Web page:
How can teachers design virtual “classrooms” that support engaging experiences?

  • Consider ways in which you can create a sense of community with your students. One idea is to post photos of your students and their families on a bulletin board where the children can see them. This might help your students feel more connected to you and to one another. Alternatively, you can rotate these pictures or use them for a “Student of the Day” activity.
  • We hear students say that some techniques for virtual learning are too distracting or chaotic for them to engage in the content. Consider ways in which you can help children to focus. For example, make sure your lighting highlights you and the resources you use when presenting lessons. Plan ahead to have multiple authentic materials and learning tools available for quick access. Try not to make the children wait while you search for materials.
  • We hear from parents that some of the standards are too broad for them to understand. They want to know, “What specifically does my child need to do on this assignment?” “What is my child supposed to learn on this assignment?” Small chunks are much more manageable for primary children and their parents. It might be helpful to provide PowerPoint presentations for parents to help them better understand the content and how to best help their children with learning the concepts. Consider including questions that parents can use to extend the learning and encourage children to think more deeply about what is being studied. Effective use of questioning takes on an even more important role for generating higher-level thinking. Ask children—and encourage parents to ask—“How do you know?” and “Why do you think that?” to prompt children to talk about their thought processes.
  • Many schools are selecting virtual books for their students who are learning from home. It is helpful if parents have a series of questions about those books to help guide their children’s reading development. Specific questions also can help the children be successful with skills such as predicting, comparing, and summarizing book content.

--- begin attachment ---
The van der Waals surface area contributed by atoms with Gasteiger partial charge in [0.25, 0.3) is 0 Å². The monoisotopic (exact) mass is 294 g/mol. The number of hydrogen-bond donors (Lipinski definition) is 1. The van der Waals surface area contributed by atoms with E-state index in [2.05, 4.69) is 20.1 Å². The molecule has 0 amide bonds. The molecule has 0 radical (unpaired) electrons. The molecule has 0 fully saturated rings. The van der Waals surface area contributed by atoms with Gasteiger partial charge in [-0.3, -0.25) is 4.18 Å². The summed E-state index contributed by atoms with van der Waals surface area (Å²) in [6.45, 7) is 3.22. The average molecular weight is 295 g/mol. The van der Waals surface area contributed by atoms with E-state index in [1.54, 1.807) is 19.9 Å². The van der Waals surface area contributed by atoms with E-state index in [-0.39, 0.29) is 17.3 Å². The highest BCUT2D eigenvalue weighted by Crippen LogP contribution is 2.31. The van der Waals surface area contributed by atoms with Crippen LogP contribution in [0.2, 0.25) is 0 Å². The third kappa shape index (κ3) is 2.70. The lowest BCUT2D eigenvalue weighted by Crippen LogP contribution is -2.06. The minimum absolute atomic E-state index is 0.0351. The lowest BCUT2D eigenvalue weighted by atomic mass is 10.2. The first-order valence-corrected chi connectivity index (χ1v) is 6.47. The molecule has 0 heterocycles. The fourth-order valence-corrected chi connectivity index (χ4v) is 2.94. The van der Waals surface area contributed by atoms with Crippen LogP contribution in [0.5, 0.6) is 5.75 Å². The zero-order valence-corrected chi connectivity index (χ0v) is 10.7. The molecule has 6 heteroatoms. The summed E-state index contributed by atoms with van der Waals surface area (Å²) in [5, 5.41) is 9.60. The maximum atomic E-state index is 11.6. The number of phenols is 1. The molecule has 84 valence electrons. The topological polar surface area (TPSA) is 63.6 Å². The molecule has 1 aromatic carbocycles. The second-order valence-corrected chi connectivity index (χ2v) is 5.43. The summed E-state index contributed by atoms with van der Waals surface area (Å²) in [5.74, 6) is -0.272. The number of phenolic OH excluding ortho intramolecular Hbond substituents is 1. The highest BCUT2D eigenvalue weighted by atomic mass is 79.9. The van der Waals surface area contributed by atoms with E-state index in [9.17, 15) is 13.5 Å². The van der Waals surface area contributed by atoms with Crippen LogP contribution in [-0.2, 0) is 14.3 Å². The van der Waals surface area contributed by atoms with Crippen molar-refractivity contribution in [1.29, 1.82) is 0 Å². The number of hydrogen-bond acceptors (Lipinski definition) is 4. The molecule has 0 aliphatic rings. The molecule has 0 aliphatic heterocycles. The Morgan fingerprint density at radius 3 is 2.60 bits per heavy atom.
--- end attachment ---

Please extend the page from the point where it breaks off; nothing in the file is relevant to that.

• We can mitigate some of the effects of isolation in learning through creative use of tools. For example, some schools assign children to learning groups through Zoom’s breakout rooms. Working together, these groups discuss ideas, answer challenge questions, and solve problems. Virtual interactive learning games for partners and teams are also an option.

What are some easy, digestible tips for teachers who may feel overwhelmed by the concept of creating COVID-friendly classrooms?

  • Less is more! With the requirements for social distancing, space is even more important. Get rid of any clutter. This is the year to eliminate things you are storing because you might need them at some point in the future. The truth is, you probably won’t.
  • If you have space constraints (and most of us do!) consider strategies for hanging students’ materials. One teacher attached pegboard to her bulletin board. She used S hooks to hang individual bags of manipulatives for centers and stations.
  • Add plants to your room. Plants help to oxygenate the air.
  • Create procedures with your students for everything! Practice these procedures and positively reinforce compliance.
  • Be calm and carry on safely! We will get through this.

Author(s)Janet Faulk, EdD, Pamela Evanshen, EdD

Ann Berry